Halftime Sports

The Cubs’ Unlikely Chance to Make History

October 21, 2015

USA Today

It’s official. The Chicago Cubs, who have not won a World Series in over a century, are well into the National League Championship Series. For the first time since 2003, it seems as though the Cubs have a legitimate chance at overturning the infamous “Curse of the Billy Goat.” Many Cubs fun are dreamily asking: “Is this finally our year?”

The Cubbies last won the World Series in 1908. Their World Series berth came off a win against the New York Giants in a one-game playoff, in which Giants rookie Fred Merkle made perhaps the biggest blunder in baseball history. The Cubs went on to win the second one-game playoff to break the tie resulting from the Merkle incident. In the World Series, the Cubs defeated the Detroit Tigers four games to none.

Obviously, the Cubs have not won a World Series since. The 107-year drought is the longest championship drought in the four main American sports—in fact, the Cubs’ 1908 championship came before the National Football League, the National Hockey League, and the National Basketball Association even came into being. The Cubs’ last World Series appearance, in 1945, still preceded the founding of the NBA.

The Cubs have become perhaps the most beloved baseball team in the Major Leagues, the “Lovable Losers,” as their drought has extended. There are many events that have come to define the Cubs’ story, and many great players who have called Wrigley Field their home. The Cubs, although they have suffered from poor luck for over a century, have perhaps the greatest history of any North American sports team.

In 1932, Babe Ruth, the legendary Yankees slugger, called his shot at Wrigley Field during the World Series, in one of the most famous at-bats in Major League Baseball history. That home run would be Ruth’s last-ever postseason home run.

In 1930, Hack Wilson set an MLB record with 190 runs batted in—the record still stands today, and has never even been threatened.

In 1938, Gabby Hartnett launched a home run in the ninth inning of a game about to be called off due to darkness—the so-called “Homer in the Gloamin’.”

In 1976, in an act of patriotism, Cubs outfielder Rick Monday snatched the American flag from a father and son who were about to set it on fire in an act of protest.

In 1984, a year in which the Cubs reached the National League Championship Series, Ryne Sandberg launched a game-tying home run in the ninth inning against the Cardinals… and did so again one inning later.

In 1998, slugger Sammy Sosa slugged a record 20 home runs in the month of June alone; he would finish with 66 homers to win the National League MVP Award.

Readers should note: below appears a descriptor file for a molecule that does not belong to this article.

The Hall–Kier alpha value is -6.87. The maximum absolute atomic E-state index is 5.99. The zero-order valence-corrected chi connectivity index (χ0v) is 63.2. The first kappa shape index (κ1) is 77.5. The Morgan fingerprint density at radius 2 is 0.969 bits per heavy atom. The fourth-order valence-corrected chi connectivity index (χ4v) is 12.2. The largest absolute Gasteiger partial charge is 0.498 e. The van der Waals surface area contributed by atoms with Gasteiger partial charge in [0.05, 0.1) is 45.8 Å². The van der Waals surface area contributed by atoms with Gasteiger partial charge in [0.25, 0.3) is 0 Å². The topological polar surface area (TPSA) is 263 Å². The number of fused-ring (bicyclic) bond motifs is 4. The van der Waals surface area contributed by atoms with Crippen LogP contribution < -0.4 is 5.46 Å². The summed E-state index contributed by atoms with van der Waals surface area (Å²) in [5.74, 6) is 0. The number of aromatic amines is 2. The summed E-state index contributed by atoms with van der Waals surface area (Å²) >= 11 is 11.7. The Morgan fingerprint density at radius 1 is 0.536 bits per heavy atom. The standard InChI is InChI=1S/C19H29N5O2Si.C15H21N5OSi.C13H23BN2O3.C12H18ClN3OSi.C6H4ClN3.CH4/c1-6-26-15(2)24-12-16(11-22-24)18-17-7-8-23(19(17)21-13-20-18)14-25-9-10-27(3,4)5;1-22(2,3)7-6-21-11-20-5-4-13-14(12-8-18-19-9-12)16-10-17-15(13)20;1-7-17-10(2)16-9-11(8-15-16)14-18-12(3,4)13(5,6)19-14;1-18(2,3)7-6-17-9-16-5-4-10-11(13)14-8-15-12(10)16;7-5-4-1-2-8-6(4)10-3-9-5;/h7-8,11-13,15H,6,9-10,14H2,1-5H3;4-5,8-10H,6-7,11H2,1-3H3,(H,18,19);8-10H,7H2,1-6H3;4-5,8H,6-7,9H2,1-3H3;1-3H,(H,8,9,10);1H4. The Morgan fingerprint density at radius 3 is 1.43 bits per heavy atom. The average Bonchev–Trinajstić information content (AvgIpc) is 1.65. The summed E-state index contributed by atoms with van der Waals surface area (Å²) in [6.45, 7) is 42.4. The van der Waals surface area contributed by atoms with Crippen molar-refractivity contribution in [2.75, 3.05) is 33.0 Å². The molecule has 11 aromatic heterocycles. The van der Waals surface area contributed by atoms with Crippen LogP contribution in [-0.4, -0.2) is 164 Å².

Also in 1998, Kerry Wood, making his third Major League start, tied a record with 20 strikeouts in one of the most dominant pitching performances of all time.

In 2003, The Cubs came within five outs of their first National League pennant since 1945. Then, the “Steve Bartman Incident” occurred—Bartman interfered on a foul ball, batting away a ball that likely would have been caught by Moises Alou. The Marlins proceeded to score eight runs in the inning to win that game, and the next, to eliminate the Cubs from contention. This incident has come to characterize the misfortunes of the Chicago Cubs’ drought, much like how the Bill Buckner error in the 1986 World Series came to characterize the Boston Red Sox’s eighty-six year wait.

Right now, the 2015 Chicago Cubs stand with a huge opportunity—with a pennant win and a World Championship, the most infamous curse in the history of American sports could be overturned, and the faithful fans of the Cubs who have suffered for decades could be rewarded. Perhaps Steve Bartman will be forgiven too.

This was not expected to happen this year. Last winter, when the Cubs signed veteran left-hander Jon Lester to a lucrative contract, many predicted that it would be next year, or perhaps two years from now, that the Cubs would be in a position to contend. Instead, with unexpected growth and performance from Chicago’s younger players—Kris Bryant, Jorge Soler, Addison Russell, Kyle Schwarber, etc., and a Cy-Young caliber season from right-hander Jake Arietta, the Cubs propelled themselves to the third-best season in the Majors with 97 wins. This is the best Cubs team in decades. The Cubs’ window is open now, and a World Series win is in sight.


Read More

Notify of

Inline Feedbacks
View all comments